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Editor's column

A final bow: Theatretreffen celebrates the legacy of René Pollesch

This year's Theatretreffen brought into focus a recent loss: Schaubühne director René Pollesch.

Pollesch in 2022. Photo: IMAGO / Sabine Gudath

If you scroll down on the homepage of the Theatertreffen website, you can find a recording of René Pollesch’s Kill Your Darlings! Streets of Berladelphia. A young Fabian Hinrichs jogs around the stage in sparkly rainbow leggings, speaking and singing to the Bruce Springsteen melody in German, as gymnasts tumble around him. “Something is missing,” Hinrichs declares. “It’s not enough.”

Indeed, something is missing. The video is a relic of another era. It documents Pollesch’s participation in the 2012 theatre festival – which will, as usual, return again this May, but without the presence of Pollesch, the renowned writer-director and Volksbühne’s intendant since 2020.

It was fun and moving, silly and profound.

2012 was his second time at Theatertreffen; his debut came in 2002, when his Prater Trilogy, developed during his leadership of the Volksbühne’s smaller stage, Prater Studios, was invited as a daring new kind of work.

By the time Kill Your Darlings! appeared at Theatertreffen, Pollesch had already become an established director, but he still represented an exciting development in the world of German theatre, what’s come to be known as discourse theatre: no plot, no characters, just the development of ideas in correspondence with theatrical spectacle.

Memorial note for Pollesch at the entrance to the Volksbühne on Rosa Luxemburg Platz. Photo: IMAGO / Martin Müller

It was fun and moving, silly and profound. We’ll never have the chance to see him carry that development to maturity. In February, at the age of 61, Pollesch died suddenly and unexpectedly. 

It was uncanny to watch this 12-year-old performance. Time felt out of joint. Theatre, as Sina Martens and Lena Brasch insist in this issue, cannot be decoupled from the experience of its liveness. Indeed, in Kill Your Darlings! Hinrichs rails against “the network”– represented by 14 gymnasts – as an abstraction of people and tool of capitalism.

Pollesch was first and foremost a theatre – not film – maker.

And watching Hinrichs stalking the stage, biting and spitting out potatoes as The Smiths sing, the team of 14 gymnasts waving as rain falls on them, everyone running around the stage and sliding in the water as Morrisey sings ‘Life Is a Pigsty’, I couldn’t help but wonder where Pollesch was as this was being filmed. (The Smiths lyrics feel oddly relevant here: “I can’t reach you / I can’t reach you / I can’t reach you anymore”.)

Pollesch was first and foremost a theatre – not film – maker. He never conceived of theatre as the repetition of an unchanging mastertext to be repeated again and again (as this recorded performance now could be on my screen). As he mentioned to my predecessor in an interview for The Berliner, he was against surtitles because he didn’t want to make his performers “servants to the text”.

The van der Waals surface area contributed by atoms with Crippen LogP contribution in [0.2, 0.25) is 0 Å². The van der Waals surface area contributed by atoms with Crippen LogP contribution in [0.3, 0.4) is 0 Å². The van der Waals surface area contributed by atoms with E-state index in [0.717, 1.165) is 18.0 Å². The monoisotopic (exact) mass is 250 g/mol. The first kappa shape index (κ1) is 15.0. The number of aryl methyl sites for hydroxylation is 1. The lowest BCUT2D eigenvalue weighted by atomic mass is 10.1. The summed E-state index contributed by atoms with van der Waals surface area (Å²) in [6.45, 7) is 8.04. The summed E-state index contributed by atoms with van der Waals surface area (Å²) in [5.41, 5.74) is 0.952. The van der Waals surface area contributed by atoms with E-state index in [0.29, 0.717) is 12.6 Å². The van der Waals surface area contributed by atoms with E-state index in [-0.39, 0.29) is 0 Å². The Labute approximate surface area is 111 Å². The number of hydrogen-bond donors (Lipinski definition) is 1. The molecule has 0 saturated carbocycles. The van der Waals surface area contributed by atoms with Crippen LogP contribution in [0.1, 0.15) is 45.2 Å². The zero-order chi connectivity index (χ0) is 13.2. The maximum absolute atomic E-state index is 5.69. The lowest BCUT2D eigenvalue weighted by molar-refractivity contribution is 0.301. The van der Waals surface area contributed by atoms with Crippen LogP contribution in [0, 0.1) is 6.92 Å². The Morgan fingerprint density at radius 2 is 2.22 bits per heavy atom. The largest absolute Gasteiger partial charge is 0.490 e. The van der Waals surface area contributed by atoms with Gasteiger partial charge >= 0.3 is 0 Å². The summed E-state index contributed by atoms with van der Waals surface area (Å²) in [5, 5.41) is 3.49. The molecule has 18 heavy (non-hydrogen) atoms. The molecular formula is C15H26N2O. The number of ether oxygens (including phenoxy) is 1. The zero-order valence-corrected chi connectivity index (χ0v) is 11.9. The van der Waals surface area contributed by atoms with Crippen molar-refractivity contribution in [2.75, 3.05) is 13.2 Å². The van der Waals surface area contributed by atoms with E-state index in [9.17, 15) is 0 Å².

Rather, he trusted in and believed in their “autonomy” – an ethos that he continued to hold onto even as he became the Volksbühne’s intendant. 

By empowering his collaborators, Pollesch’s artistic practice never calcified across his 200-plus pieces, all the way through his final premiere, ja nichts ist ok (“yeah, nothing is okay”). His work never became, as Walter Benjamin once wrote, “the death mask of the conception”.

Working in dialogue with his actors until the moment of the premiere – often from among the same group of Inga Busch, Fabian Hinrichs, Sophie Rois, and Martin Wuttke – the text was a living thing, ever shifting and changing. 

Pollesch’s death takes with him his acute perception of the world, alert to the marginalised and dispossessed and aware of the joys and hypocrisies of popular culture. Now, we have only the fossils of his vision in his texts and the imprint of his elastic thinking and feeling that lives on with his fellow theatremakers.

We might hope that his frequent collaborators might yet be able to continue forward with his work – as we’re witnessing them attempt to do this spring at the Volksbühne and Deutsches Theater.  

Photo: IMAGO / Martin Müller

We don’t know yet what the afterlife of Pollesch will be. We don’t know how his name will ring out in the theatres in the years to come.

We do know that this year’s Theatertreffen will not and cannot be the same.And I know that the recording of Kill Your Darlings! Streets of Berladelphia, however exciting it is, pales before the experience of watching it live in the theatre. It is not enough.

A recording is but a fossil of the theatre that Pollesch was making, a memory of something that was once alive. And there is no substitute for the living thing – or a living person. He will be missed.

Still, I take heart from some of that performance’s final imperatives (delivered indelibly by Hinrichs in a black squid suit): “That was not for you. It was for us. It was always for us. Make it for you.” It is a tragedy that Pollesch is gone. The task of those still here is to make something out of the rich legacy he leaves behind “for us”.